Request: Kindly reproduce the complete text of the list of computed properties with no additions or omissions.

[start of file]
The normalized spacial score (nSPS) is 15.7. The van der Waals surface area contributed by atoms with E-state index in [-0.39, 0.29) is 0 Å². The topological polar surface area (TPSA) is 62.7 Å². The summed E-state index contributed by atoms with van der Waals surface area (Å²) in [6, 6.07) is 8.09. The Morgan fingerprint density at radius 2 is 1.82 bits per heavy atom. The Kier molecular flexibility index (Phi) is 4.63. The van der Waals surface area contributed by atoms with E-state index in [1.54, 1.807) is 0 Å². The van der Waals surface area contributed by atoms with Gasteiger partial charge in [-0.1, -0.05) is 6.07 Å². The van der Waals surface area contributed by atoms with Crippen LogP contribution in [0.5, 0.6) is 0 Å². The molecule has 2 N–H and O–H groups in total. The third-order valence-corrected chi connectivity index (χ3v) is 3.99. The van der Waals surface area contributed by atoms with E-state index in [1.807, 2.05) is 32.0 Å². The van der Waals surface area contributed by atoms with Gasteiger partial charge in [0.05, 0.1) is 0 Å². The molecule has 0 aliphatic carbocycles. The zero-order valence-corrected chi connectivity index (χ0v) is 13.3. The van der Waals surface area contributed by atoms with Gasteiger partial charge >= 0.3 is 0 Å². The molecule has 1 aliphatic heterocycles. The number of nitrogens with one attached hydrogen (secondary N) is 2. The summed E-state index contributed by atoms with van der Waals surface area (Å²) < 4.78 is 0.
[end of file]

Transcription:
The normalized spacial score (nSPS) is 15.7. The van der Waals surface area contributed by atoms with E-state index in [-0.39, 0.29) is 0 Å². The topological polar surface area (TPSA) is 62.7 Å². The summed E-state index contributed by atoms with van der Waals surface area (Å²) in [6, 6.07) is 8.09. The Morgan fingerprint density at radius 2 is 1.82 bits per heavy atom. The Kier molecular flexibility index (Phi) is 4.63. The van der Waals surface area contributed by atoms with E-state index in [1.54, 1.807) is 0 Å². The van der Waals surface area contributed by atoms with Gasteiger partial charge in [-0.1, -0.05) is 6.07 Å². The van der Waals surface area contributed by atoms with Crippen LogP contribution in [0.5, 0.6) is 0 Å². The molecule has 2 N–H and O–H groups in total. The third-order valence-corrected chi connectivity index (χ3v) is 3.99. The van der Waals surface area contributed by atoms with E-state index in [1.807, 2.05) is 32.0 Å². The van der Waals surface area contributed by atoms with Gasteiger partial charge in [0.05, 0.1) is 0 Å². The molecule has 0 aliphatic carbocycles. The zero-order valence-corrected chi connectivity index (χ0v) is 13.3. The van der Waals surface area contributed by atoms with Gasteiger partial charge >= 0.3 is 0 Å². The molecule has 1 aliphatic heterocycles. The number of nitrogens with one attached hydrogen (secondary N) is 2. The summed E-state index contributed by atoms with van der Waals surface area (Å²) < 4.78 is 0.